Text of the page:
The wave that washed over the eastern coast of Japan was more than 130 feet high.
You would expect that a disaster of the magnitude of the Tohoku tsunami and earthquake, which killed 15,000 people and caused about $210 billion in property damage, would have people feeling more apt to evacuate when another killer wave approaches. But, strikingly, scientists who interviewed Japanese people a year before the event and afterwards found that the size of the waves they would think dangerous enough to flee had grown. As Adam Mann writes at Wired, people had stopped recognizing the height at which a wave becomes dangerous:
The Toyota Prius is one of the cars targeted by the new regulations.
Late last week, the National Highway Traffic Safety Administration said that it will now begin assessing new regulations for green cars, whose quiet engines may pose a danger to unaware pedestrians. This is the agency’s first major step towards implementing the Pedestrian Safety Enhancement Act, which requires automobile manufactures to equip new electric and hybrid vehicles with sound systems that alert pedestrians of the approaching machines.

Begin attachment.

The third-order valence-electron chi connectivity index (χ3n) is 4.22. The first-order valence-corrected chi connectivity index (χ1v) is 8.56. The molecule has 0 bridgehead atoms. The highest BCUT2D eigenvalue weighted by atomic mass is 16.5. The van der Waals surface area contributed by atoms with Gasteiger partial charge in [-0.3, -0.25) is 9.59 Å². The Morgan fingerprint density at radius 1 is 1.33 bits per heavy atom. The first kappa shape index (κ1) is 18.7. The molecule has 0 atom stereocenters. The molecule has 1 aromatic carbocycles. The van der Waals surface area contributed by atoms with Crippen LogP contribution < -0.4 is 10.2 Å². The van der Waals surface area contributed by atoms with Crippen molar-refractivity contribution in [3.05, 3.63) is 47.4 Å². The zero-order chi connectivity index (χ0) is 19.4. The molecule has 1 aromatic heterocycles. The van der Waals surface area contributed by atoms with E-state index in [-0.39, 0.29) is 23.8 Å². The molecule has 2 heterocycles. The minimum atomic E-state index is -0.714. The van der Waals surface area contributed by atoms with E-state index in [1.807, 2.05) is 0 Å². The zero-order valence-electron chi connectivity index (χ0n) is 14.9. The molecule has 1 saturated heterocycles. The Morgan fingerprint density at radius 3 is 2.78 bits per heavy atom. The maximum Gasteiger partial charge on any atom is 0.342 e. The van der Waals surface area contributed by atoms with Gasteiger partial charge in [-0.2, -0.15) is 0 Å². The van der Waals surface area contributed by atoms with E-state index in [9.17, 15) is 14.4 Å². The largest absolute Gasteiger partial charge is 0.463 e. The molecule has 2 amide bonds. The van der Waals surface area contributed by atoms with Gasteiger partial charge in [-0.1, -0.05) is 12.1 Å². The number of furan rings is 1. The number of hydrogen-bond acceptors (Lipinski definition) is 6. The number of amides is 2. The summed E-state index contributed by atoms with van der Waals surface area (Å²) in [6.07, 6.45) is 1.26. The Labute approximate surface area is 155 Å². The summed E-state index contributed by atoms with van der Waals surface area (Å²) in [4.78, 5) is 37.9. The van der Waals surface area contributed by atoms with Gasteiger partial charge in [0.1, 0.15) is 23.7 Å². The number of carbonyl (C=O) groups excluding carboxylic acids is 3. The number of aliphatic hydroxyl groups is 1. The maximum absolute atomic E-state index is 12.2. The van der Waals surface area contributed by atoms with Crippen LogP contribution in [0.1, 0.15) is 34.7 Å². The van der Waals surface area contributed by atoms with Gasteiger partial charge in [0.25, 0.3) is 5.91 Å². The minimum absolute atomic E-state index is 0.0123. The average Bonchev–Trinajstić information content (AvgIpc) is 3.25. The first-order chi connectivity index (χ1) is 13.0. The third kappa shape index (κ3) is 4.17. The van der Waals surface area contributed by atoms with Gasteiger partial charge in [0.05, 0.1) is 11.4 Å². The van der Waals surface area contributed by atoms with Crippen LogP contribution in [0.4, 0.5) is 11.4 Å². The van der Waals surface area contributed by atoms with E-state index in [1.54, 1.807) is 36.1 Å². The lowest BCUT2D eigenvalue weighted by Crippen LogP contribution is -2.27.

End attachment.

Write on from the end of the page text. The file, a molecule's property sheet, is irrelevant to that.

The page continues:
But the move has come under fire by some green car advocates, who stress a lack of studies showing that such warning systems would actually make the streets safer for pedestrians:
The difficulty is that there’s simply not enough data on actual pedestrian injuries and deaths attributable to quieter cars. Part of that reflects a lack of categories to reflect such a problem, and the low incidence of pedestrian injuries in general.
[A] 2009 NHTSA report highlighted its own weaknesses: It was based on data from only 12 states (the ones that record Vehicle Identification Numbers) and limited to injuries from 2000, when hybrids first entered the U.S. market. The result: a small, possibly non-representative sample set.
Image: Flickr/M 93
Powerful bug repellant DEET may do more than keep mosquitoes and other biting critters at bay–it might cause neurological damage in mammals, according to a study published in BioMed Central Biology.
Developed in 1946 by the U.S. Army, DEET has been used by the public for more than half a century to repel bugs like mosquitoes, along with the diseases they can carry. The new study, however, shows that DEET—aka N,N-diethyl-meta-toluamide—may be harmful for a variety of animal cells. In lab tests, it caused damage to mosquitoes, cockroach nerves, mouse muscles, and enzymes purified from fruit flies and humans. Applications of DEET slowed or halted the actions of the enzyme acetylcholinesterase. This enzyme hangs out between nerve and muscle cells, breaking down a messenger molecule after it has passed information from one cell to another. If this messenger isn’t properly recycled, it can build up and lead to paralysis [Science News].